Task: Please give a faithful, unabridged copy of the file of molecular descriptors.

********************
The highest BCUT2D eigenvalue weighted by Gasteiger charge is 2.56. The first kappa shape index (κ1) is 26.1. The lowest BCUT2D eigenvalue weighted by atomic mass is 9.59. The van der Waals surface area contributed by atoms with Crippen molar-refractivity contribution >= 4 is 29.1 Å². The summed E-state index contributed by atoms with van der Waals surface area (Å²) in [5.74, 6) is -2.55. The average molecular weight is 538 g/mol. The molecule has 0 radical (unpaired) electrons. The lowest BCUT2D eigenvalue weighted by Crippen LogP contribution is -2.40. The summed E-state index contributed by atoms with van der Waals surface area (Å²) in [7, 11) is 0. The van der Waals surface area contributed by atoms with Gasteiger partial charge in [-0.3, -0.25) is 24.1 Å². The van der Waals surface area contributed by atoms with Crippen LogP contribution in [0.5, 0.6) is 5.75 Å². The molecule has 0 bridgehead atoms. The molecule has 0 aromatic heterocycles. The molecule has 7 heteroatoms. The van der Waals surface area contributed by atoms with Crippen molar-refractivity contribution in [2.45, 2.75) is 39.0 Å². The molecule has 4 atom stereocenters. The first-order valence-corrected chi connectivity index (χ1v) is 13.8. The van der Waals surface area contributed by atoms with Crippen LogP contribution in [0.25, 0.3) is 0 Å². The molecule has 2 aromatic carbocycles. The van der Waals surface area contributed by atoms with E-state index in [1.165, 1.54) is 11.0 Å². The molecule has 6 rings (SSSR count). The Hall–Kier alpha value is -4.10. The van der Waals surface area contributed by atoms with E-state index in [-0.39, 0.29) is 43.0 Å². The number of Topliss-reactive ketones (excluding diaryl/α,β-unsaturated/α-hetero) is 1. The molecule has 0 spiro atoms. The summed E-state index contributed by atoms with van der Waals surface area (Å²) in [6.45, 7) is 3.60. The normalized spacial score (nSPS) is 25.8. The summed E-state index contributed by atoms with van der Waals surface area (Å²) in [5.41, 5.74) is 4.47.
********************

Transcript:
The highest BCUT2D eigenvalue weighted by Gasteiger charge is 2.56. The first kappa shape index (κ1) is 26.1. The lowest BCUT2D eigenvalue weighted by atomic mass is 9.59. The van der Waals surface area contributed by atoms with Crippen molar-refractivity contribution >= 4 is 29.1 Å². The summed E-state index contributed by atoms with van der Waals surface area (Å²) in [5.74, 6) is -2.55. The average molecular weight is 538 g/mol. The molecule has 0 radical (unpaired) electrons. The lowest BCUT2D eigenvalue weighted by Crippen LogP contribution is -2.40. The summed E-state index contributed by atoms with van der Waals surface area (Å²) in [7, 11) is 0. The van der Waals surface area contributed by atoms with Gasteiger partial charge in [-0.3, -0.25) is 24.1 Å². The van der Waals surface area contributed by atoms with Crippen LogP contribution in [0.5, 0.6) is 5.75 Å². The molecule has 0 bridgehead atoms. The molecule has 0 aromatic heterocycles. The molecule has 7 heteroatoms. The van der Waals surface area contributed by atoms with Crippen molar-refractivity contribution in [2.45, 2.75) is 39.0 Å². The molecule has 4 atom stereocenters. The first-order valence-corrected chi connectivity index (χ1v) is 13.8. The van der Waals surface area contributed by atoms with Crippen LogP contribution in [0.25, 0.3) is 0 Å². The molecule has 2 aromatic carbocycles. The van der Waals surface area contributed by atoms with E-state index in [1.165, 1.54) is 11.0 Å². The molecule has 6 rings (SSSR count). The Hall–Kier alpha value is -4.10. The van der Waals surface area contributed by atoms with E-state index in [-0.39, 0.29) is 43.0 Å². The number of Topliss-reactive ketones (excluding diaryl/α,β-unsaturated/α-hetero) is 1. The molecule has 0 spiro atoms. The summed E-state index contributed by atoms with van der Waals surface area (Å²) in [6.45, 7) is 3.60. The normalized spacial score (nSPS) is 25.8. The summed E-state index contributed by atoms with van der Waals surface area (Å²) in [5.41, 5.74) is 4.47.